Citizenship

 

Welcome to class!

In today’s class, we will be talking about citizenship. Enjoy the class!

Citizenship

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What is citizenship?

Citizenship can be defined as the right and responsibility of a person, state and country. Citizen is the status of a person recognized under the custom or law as being a legal member of a sovereign state or belonging to a nation. The idea of citizenship has been defined as the capacity of individuals to defend their rights in front of governmental authority. A person may have multiple citizenships.

Citizenship is the status of being a citizen. If you have citizenship in a country, you have the right to live there, work, vote, and pay taxes! Citizenship comes from the Latin word for a city because, in the earlier days of human governments, people identified themselves as belonging to cities more than countries.

Who is a citizen?

A citizen is a legal member of a state with all full constitutional rights in the country in which he or she resides. The opposite of a citizen is an alien or a foreigner, which is someone who is a visitor where he or she lives or resides. Such a person only lives in that country with a visa or other permit.

Types of citizenship

We have three types of citizenship, which will be listed and explained below;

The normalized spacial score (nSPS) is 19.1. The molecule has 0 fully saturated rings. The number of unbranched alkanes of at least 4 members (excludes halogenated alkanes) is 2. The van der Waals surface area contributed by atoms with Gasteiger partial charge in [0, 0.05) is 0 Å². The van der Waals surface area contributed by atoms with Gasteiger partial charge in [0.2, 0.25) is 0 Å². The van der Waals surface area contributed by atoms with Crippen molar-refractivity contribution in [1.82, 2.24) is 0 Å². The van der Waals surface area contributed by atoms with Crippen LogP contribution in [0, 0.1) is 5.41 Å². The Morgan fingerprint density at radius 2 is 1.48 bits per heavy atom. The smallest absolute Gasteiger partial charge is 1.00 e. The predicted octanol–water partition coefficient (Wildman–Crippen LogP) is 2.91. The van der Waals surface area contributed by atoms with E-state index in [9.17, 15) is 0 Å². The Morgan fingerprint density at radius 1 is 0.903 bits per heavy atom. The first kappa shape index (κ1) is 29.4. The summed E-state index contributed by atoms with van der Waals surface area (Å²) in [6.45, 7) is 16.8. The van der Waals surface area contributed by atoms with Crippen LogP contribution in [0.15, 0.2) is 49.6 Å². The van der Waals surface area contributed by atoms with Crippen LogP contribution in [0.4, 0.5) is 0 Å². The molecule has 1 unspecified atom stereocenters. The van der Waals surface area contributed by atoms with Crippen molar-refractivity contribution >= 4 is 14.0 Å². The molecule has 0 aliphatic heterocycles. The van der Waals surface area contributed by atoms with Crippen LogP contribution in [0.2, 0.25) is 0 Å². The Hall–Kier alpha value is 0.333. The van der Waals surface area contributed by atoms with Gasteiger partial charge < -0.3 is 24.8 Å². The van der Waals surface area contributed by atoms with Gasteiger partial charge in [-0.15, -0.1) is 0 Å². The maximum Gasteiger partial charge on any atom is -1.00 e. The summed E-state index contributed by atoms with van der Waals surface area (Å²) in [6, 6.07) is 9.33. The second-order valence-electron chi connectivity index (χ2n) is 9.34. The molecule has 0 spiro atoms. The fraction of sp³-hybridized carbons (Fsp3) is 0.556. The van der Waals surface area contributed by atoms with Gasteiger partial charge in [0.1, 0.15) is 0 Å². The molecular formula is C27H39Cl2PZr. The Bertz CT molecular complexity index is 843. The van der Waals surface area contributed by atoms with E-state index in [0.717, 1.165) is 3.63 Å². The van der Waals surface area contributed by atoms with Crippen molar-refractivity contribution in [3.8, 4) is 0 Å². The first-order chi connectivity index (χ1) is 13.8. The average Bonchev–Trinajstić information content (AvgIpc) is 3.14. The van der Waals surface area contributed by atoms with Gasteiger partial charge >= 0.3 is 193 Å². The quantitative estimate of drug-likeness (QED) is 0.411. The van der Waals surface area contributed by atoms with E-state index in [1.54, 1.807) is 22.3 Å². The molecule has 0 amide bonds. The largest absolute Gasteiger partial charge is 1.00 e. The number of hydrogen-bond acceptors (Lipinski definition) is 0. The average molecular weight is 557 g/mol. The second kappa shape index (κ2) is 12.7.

Citizenship by:

  • birth
  • registration.
  • naturalization.
1. By birth:

This means such a person is born in a country of his/her parent. You are only a citizen only if you were born or when at least one of your parent has a visa that allows them to reside in the country.

2. By marriage or registration:

A member of another country married legally to another person automatically become a citizen of that country.

3. By naturalization:

This happens by making a formal application to the president of that country. Naturalization is another common route to acquiring citizenship. This usually applies to those who have entered the country legally, through political asylum or have lawfully lived there for a specific period. For those becoming new citizens, it is customary to take a test demonstrating understanding of the nation’s laws, culture, tradition and language.

In some nations, it has required for a new citizen to renounce their old citizenship which is the case in Indonesia where individuals must give up one citizenship by the age of 18. Marriage can also be an avenue to citizenship. For those married to a citizen of a nation, a fast track process for naturalization may occur where relevant.

 

In our next class, we will be talking more about Citizenship. We hope you enjoyed the class.

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